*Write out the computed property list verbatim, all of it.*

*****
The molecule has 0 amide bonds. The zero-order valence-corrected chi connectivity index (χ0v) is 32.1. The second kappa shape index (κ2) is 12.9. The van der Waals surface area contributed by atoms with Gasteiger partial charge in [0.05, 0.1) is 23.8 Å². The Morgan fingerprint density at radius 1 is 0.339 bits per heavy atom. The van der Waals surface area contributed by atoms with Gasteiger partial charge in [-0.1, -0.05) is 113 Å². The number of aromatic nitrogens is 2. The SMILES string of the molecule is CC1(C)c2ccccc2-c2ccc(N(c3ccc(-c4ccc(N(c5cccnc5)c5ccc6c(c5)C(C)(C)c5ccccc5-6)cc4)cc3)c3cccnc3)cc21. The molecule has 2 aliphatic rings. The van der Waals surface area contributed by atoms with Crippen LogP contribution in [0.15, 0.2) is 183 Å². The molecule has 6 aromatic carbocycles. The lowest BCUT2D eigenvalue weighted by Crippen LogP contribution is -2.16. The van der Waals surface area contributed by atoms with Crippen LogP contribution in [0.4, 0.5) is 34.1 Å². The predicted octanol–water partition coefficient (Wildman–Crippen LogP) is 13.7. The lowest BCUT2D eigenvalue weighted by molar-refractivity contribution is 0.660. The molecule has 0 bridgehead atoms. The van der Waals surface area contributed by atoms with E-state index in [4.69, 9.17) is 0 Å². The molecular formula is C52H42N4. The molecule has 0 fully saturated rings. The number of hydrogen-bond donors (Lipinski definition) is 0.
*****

The molecule has 0 amide bonds. The zero-order valence-corrected chi connectivity index (χ0v) is 32.1. The second kappa shape index (κ2) is 12.9. The van der Waals surface area contributed by atoms with Gasteiger partial charge in [0.05, 0.1) is 23.8 Å². The Morgan fingerprint density at radius 1 is 0.339 bits per heavy atom. The van der Waals surface area contributed by atoms with Gasteiger partial charge in [-0.1, -0.05) is 113 Å². The number of aromatic nitrogens is 2. The SMILES string of the molecule is CC1(C)c2ccccc2-c2ccc(N(c3ccc(-c4ccc(N(c5cccnc5)c5ccc6c(c5)C(C)(C)c5ccccc5-6)cc4)cc3)c3cccnc3)cc21. The molecule has 2 aliphatic rings. The van der Waals surface area contributed by atoms with Crippen LogP contribution in [0.15, 0.2) is 183 Å². The molecule has 6 aromatic carbocycles. The lowest BCUT2D eigenvalue weighted by Crippen LogP contribution is -2.16. The van der Waals surface area contributed by atoms with Crippen LogP contribution in [0.4, 0.5) is 34.1 Å². The predicted octanol–water partition coefficient (Wildman–Crippen LogP) is 13.7. The lowest BCUT2D eigenvalue weighted by molar-refractivity contribution is 0.660. The molecule has 0 bridgehead atoms. The van der Waals surface area contributed by atoms with E-state index in [4.69, 9.17) is 0 Å². The molecular formula is C52H42N4. The molecule has 0 fully saturated rings. The number of hydrogen-bond donors (Lipinski definition) is 0.